Gambit paused briefly more to ease the aching of his head than a desire to be inconspicuous. He knew the man that had departed so swiftly, Raymond Elloris. A thief based in New York Remy would have never met Ray if he hadn’t inadvertently shown him up on a job. Elloris had arrived back at his Guild with a dummy disk that Remy had planted over a week before Elloris’s planned break into the software designer’s lab. The resulting situation left Ray in embarrassment and gained Gambit another unfriendly face. Curious enough to follow, the teen placed a few large bills on the counter and strolled out sedately. Chasing after Elloris in a town not his own wasn’t a textbook decision, and one hand never strayed far from the teen’s jacket pocket where his cards had been relocated.

Remy glimpsed Ray briefly as he turned the corner and lengthened his stride to close the distance, joining with the hurried crowd. The next corner he turned was a menagerie of color, but barren of the visage he sought. Wishing now he had forgone the drinks, the red eyed teen gave up on the direct approach and ducked back into a convenient alley barring the images threatening to repaint the scene, expediently pulling himself up a fire escape. Buildings stifling close Remy was able to leap from one to another with ease landing in the easy crouch he had learned long ago. Making a quick estimation on the man’s next move Gambit made a wide circle, dropping down his flight.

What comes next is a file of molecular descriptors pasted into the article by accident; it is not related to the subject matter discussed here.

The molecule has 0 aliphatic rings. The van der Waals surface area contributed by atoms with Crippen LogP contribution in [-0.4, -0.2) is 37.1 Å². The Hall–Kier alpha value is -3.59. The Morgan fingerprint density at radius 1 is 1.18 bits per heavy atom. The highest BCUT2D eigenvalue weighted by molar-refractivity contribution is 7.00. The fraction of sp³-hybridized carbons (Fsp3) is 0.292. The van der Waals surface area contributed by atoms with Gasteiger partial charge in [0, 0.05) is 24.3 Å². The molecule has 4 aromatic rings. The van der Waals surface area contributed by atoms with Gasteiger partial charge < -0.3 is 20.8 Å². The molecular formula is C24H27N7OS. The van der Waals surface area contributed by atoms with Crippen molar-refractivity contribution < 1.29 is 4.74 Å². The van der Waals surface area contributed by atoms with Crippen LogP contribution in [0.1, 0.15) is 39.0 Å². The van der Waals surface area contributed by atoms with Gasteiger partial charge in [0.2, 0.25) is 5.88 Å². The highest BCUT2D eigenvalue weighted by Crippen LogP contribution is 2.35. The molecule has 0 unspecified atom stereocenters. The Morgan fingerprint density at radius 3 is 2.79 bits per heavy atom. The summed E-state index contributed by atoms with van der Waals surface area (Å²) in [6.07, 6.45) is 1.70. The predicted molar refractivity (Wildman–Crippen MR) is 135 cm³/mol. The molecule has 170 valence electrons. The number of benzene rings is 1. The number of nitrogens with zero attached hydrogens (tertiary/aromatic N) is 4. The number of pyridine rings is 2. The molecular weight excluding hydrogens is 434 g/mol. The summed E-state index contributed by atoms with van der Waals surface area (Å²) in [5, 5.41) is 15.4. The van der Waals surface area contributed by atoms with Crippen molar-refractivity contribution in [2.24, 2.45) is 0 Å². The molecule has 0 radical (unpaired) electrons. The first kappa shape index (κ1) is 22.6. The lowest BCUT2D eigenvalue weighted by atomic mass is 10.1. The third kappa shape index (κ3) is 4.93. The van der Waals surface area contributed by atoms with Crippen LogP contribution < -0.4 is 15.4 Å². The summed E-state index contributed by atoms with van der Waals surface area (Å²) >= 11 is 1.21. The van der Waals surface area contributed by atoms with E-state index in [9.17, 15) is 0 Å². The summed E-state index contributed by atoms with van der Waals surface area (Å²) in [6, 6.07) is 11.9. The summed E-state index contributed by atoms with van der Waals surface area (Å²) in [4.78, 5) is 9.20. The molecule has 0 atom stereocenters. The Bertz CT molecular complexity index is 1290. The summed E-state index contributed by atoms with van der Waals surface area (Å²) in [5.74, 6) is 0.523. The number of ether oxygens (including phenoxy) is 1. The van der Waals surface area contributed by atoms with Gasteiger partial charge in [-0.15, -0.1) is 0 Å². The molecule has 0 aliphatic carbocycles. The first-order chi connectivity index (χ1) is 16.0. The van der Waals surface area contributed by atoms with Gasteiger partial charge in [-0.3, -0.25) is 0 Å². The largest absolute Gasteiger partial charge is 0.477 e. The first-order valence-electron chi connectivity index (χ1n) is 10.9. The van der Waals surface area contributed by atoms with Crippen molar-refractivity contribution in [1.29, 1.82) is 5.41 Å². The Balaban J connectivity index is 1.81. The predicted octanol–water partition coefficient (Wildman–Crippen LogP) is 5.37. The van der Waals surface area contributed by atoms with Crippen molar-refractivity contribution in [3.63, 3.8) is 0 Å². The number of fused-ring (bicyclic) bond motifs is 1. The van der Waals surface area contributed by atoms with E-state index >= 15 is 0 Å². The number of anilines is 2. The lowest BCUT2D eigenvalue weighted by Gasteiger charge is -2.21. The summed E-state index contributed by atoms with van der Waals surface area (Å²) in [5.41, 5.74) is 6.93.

The lithe teen waited contemptuously on the edge of a street corner arms folded casually as he waited for Elloris to appear. Moments later the man nearly knocked him over and Remy shot out an arm to anchor them both. A narrow smirk and a raised eyebrow met the figure, “Ray, what do I owe de honor?” he asked sarcastically.

Raymond straightened smoky green eyes catching their reflection on a set of shades, “I was sent to help you, but if you’d rather I leave?” he returned in a biting tone.

“Really, now why don’ Gambit believe y’?” the teen asked with a devilish grin.

“Look LeBeau, I have no problem with leaving you high and dry, but I was sent by your Tante Mattie. You want to hear what she has to say or not?” the man challenged black hair excessively gelled, apparently willing to walk away without delivering his message.

“An’ what assurances do I have dat de info comes from Mattie?” Remy questioned lifting his brows.

“You don’t but you know I’d never contact you unless I had to Gambit. All your friends seem to be in lockdown, any jobs they had in NYC were either cancelled or transferred to a less conflicted thief,” replied the dark haired man

“Contact m’,” the younger thief said incredulously, “I had t’ chase y’ down. If y’ wanted t’ talk why’d y’ leave de bar?”